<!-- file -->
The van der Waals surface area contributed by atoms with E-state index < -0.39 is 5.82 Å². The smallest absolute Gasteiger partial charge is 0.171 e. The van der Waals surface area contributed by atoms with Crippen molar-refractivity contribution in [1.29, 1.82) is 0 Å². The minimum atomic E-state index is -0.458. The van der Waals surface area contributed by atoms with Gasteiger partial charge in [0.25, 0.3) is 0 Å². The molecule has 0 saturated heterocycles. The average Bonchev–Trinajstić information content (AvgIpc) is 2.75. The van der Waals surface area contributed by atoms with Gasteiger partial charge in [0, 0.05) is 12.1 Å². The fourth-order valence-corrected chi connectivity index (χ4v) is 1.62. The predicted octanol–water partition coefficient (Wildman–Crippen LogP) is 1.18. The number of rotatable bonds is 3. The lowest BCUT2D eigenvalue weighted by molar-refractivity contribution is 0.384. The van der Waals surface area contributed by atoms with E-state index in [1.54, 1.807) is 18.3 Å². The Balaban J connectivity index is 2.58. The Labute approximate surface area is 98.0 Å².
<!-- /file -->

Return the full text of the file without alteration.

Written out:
The van der Waals surface area contributed by atoms with E-state index < -0.39 is 5.82 Å². The smallest absolute Gasteiger partial charge is 0.171 e. The van der Waals surface area contributed by atoms with Crippen molar-refractivity contribution in [1.29, 1.82) is 0 Å². The minimum atomic E-state index is -0.458. The van der Waals surface area contributed by atoms with Gasteiger partial charge in [0.25, 0.3) is 0 Å². The molecule has 0 saturated heterocycles. The average Bonchev–Trinajstić information content (AvgIpc) is 2.75. The van der Waals surface area contributed by atoms with Gasteiger partial charge in [0, 0.05) is 12.1 Å². The fourth-order valence-corrected chi connectivity index (χ4v) is 1.62. The predicted octanol–water partition coefficient (Wildman–Crippen LogP) is 1.18. The number of rotatable bonds is 3. The lowest BCUT2D eigenvalue weighted by molar-refractivity contribution is 0.384. The van der Waals surface area contributed by atoms with E-state index in [1.54, 1.807) is 18.3 Å². The Balaban J connectivity index is 2.58. The Labute approximate surface area is 98.0 Å².